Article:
Gonzaga rewind: A closer look at Julian Strawther’s 40-point eruption against Portland
Jan. 29, 2023 Updated Sun., Jan. 29, 2023 at 8:29 p.m.
Guard Julian Strawther (0) fires a 3-pointer over defenders during the first half of Gonzaga’s 82-67 road win over Portland on Saturday. (Tyler Tjomsland/The Spokesman-Review)
PORTLAND – As Portland coach Shantay Legans’ post-game media session was winding down Saturday, a reporter from the school’s student newspaper asked if anyone, presumably with a Pilots player in mind, had stood out against Gonzaga.
“The Strawther kid on the other team, yeah,” Legans said. “He kicked our butt.”
Yeah, he did. Junior wing Julian Strawther stung the Pilots with eight 3-pointers and 40 points, bettering his career high by a whopping 17 points and carrying No. 14 Gonzaga to an 82-67 win at the Chiles Center.
How Strawther did it was as impressive as his point total. We take a second look at Strawther’s memorable performance and Drew Timme’s contributions outside of the scoring column.
Strawther joins 40-point club
The 6-foot-7 wing put on a show against the Pilots entirely within the structure of GU’s offense. There were no forced shots – well, possibly one, but who’s counting – and he demonstrated his ability to score at all three levels.
“As I told the guys in (the locker room), it’s not often when you can post a 40,” Gonzaga coach Mark Few said. “That’s a special, special night, but the best thing about it was he didn’t force any shots. He took the right shots and the guys made the right plays to get him the right shots.
“It was a very, very efficient 40.”
Strawther connected on 8 of 12 from deep. When the Pilots ran him off the 3-point line, Strawther penetrated and scored on floaters or pull-ups jumpers. He hit a putback with 90 seconds left to reach 40 points.
His prettiest basket was probably a rainbow high off the glass over 6-8 Moses Wood to punctuate a drive from the wing.
“The guys kept finding me, that was the main thing,” Strawther said. “It wasn’t like I was coming down every play with the ball in my hands.
“There was one (shot) in the corner in the second half off an OB (out of bounds) under that me and coach Few made eye contact afterward, like ‘I didn’t have to shoot that one.’ But I told him I already made 6 or 7 or them, ‘I’m going to keep firing.’ “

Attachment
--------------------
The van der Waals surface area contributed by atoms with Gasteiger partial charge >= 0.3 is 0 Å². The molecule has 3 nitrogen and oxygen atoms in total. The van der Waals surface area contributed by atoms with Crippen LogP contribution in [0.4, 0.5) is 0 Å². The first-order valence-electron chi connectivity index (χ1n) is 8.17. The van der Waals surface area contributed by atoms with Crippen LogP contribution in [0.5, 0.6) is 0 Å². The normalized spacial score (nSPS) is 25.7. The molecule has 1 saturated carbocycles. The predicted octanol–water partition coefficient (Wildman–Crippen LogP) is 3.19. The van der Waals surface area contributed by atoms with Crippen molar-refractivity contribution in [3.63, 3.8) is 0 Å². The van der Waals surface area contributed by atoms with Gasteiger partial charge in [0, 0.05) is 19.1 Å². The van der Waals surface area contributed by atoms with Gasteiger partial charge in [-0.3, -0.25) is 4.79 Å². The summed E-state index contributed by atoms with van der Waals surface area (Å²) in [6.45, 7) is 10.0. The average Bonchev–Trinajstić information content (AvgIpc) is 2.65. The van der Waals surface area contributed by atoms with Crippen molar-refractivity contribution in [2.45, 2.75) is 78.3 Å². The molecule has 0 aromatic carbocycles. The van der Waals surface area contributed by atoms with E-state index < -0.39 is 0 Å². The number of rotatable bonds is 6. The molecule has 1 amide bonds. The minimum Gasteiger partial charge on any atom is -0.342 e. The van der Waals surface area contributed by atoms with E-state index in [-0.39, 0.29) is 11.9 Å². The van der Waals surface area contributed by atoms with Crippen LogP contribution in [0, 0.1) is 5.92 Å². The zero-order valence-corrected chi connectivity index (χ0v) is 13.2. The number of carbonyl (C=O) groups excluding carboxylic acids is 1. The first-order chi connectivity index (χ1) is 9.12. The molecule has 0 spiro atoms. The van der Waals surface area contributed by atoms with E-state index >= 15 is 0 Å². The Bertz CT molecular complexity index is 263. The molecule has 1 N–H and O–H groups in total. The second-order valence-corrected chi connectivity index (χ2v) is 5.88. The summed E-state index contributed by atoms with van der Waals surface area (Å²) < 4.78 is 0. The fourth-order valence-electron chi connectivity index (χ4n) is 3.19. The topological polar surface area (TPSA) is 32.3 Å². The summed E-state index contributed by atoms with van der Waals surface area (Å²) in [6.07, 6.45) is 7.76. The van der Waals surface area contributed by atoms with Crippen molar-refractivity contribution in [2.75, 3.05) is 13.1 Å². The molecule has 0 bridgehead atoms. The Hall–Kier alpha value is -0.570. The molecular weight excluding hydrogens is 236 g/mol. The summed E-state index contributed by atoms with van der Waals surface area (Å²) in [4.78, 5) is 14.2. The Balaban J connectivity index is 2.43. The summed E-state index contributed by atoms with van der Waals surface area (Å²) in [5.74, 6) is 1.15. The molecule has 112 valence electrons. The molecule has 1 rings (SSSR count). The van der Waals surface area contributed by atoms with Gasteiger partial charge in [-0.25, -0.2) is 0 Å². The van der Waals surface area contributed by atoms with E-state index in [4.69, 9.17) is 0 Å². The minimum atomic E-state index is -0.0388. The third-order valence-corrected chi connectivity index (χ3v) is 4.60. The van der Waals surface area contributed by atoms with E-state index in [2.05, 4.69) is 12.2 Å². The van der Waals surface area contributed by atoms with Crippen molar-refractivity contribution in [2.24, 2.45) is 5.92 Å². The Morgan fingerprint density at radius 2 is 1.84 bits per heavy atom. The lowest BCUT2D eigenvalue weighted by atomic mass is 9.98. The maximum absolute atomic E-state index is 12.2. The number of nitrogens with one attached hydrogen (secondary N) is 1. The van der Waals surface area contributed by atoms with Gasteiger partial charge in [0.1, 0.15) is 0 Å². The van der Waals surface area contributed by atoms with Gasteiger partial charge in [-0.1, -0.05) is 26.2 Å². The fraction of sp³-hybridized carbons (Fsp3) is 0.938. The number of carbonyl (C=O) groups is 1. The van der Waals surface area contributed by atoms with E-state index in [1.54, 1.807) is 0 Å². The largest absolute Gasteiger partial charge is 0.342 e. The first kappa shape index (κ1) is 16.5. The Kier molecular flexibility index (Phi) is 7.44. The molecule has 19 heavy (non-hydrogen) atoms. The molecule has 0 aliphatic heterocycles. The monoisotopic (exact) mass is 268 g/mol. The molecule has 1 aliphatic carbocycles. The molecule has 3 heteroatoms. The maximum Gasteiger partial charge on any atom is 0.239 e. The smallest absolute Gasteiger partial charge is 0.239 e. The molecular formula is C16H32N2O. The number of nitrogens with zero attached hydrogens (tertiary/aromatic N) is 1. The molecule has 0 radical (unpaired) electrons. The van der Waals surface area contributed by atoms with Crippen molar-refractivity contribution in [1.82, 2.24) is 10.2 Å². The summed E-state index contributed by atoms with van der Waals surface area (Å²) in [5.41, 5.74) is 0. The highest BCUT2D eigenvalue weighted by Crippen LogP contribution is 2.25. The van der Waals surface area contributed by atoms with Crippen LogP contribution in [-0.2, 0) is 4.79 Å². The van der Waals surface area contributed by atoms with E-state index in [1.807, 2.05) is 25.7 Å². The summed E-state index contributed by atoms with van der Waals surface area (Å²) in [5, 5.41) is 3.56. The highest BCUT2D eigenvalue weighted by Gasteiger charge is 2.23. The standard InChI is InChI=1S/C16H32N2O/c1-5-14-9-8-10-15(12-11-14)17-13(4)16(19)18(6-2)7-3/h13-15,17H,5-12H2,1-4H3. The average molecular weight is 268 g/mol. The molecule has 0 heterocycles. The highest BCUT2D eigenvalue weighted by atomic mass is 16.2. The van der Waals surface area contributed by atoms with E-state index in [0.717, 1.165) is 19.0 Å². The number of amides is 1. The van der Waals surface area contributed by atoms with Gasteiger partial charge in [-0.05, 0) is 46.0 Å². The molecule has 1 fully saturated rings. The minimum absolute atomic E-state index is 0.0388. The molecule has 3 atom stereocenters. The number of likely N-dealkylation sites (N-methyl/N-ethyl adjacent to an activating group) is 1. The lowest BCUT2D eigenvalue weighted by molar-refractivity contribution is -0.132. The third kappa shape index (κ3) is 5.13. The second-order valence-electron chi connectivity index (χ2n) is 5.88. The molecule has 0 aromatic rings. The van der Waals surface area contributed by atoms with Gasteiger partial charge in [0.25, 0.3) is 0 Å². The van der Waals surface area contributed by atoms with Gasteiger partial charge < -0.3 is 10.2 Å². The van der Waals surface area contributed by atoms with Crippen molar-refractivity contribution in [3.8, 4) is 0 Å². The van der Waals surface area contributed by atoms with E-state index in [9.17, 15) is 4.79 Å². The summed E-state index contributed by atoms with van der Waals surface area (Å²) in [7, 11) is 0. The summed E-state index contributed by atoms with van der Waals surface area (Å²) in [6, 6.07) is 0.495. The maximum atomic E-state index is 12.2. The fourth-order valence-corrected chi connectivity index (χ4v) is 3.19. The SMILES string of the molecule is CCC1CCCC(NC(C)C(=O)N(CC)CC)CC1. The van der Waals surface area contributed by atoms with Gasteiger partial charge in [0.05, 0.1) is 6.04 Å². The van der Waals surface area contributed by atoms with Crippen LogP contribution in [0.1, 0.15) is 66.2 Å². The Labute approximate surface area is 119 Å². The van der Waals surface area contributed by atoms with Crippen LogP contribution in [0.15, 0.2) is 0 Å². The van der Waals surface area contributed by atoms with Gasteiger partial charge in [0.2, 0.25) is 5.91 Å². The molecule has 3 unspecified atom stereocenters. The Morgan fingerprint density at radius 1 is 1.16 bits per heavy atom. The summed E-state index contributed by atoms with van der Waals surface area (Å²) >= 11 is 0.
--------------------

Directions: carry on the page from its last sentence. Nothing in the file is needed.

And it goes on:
Many of Strawther’s buckets were timely, including a second-chance 3-pointer that gave the Zags a 59-54 advantage with 8:30 remaining. GU led for nearly 37 minutes, but it was usually a single-digit margin until the last five minutes.
Strawther’s scoring average climbed from 13.5 before tipoff to 14.7 and his 3-point accuracy improved from 40.8% to 43.5%.
Strawther joined select company by posting the program’s 21st game with at least 40 points. Seven of those were authored by Gonzaga’s all-time leading scorer Frank Burgess, including the school-record of 52 points long before the 3-point era.
Adam Morrison, who was courtside as an analyst on Gonzaga radio broadcasts, had five games in the 40s with a high of 44. Jim McPhee, No. 2 on the program’s scoring list, had a pair of 42-point performances.
Jean Claude Lefebvre (50), Kyle Wiltjer (45), Jerry Vermillion (44), Gary Lechman (41), Ronny Turiaf (40) and Doug Spradley (40) also are members of the 40-point club.
Few also applauded Strawther’s defensive work.
“He played a lot better defensively than he’s been playing, so I was really proud of him,” Few said. “I told him that, too.”
Strawther finished with three steals.
Timme draws a crowd
Strawther and forward Anton Watson, who scored 17 points, readily acknowledged that a fair amount their production was a byproduct of Drew Timme drawing multiple defenders.
“He (Timme) finds the open guy,” Watson said, “whether it’s me under the hoop or someone out on the 3-point line.”
Timme scored a season-low eight points on just seven field-goal attempts – his season low was six vs. Baylor. He handed out five assists and the attention he received from the Pilots created quality looks elsewhere in the half-court offense. Timme, like Strawther, largely refrained from forcing shots.
“Drew was commanding a whole bunch of bodies and heads and eyes, so I was just there to relieve him,” Strawther said. “That’s probably like the 50th game he’s went against double and triple teams.
“He’s super used to it now. He’s such a great player and passer at that. He knows what play is right, when to go get his and when to kick out to shooters.”
Timme’s presence was particularly noticeable as Gonzaga pulled away in the final 8 minutes. He didn’t get an assist but he was surrounded by defenders in the lane, leaving the Pilots unable to close-out on Malachi Smith’s 3-pointer that gave GU a 62-54 lead.
On the next play, Timme dished to Smith on a back-door cut for a three-point play. Timme later fired a cross-court pass to Strawther for a 3-pointer that put Gonzaga on top 69-59.
“I thought the shots (Timme) got were difficult and hard,” Legans said. “We didn’t do that with Strawther, and that’s what makes that team good … Timme, for all his scoring, he did find (Strawther) a couple times cross court on those passes when we were inside, sinking in, and hoping he would shoot it and we’d try to come block it.”
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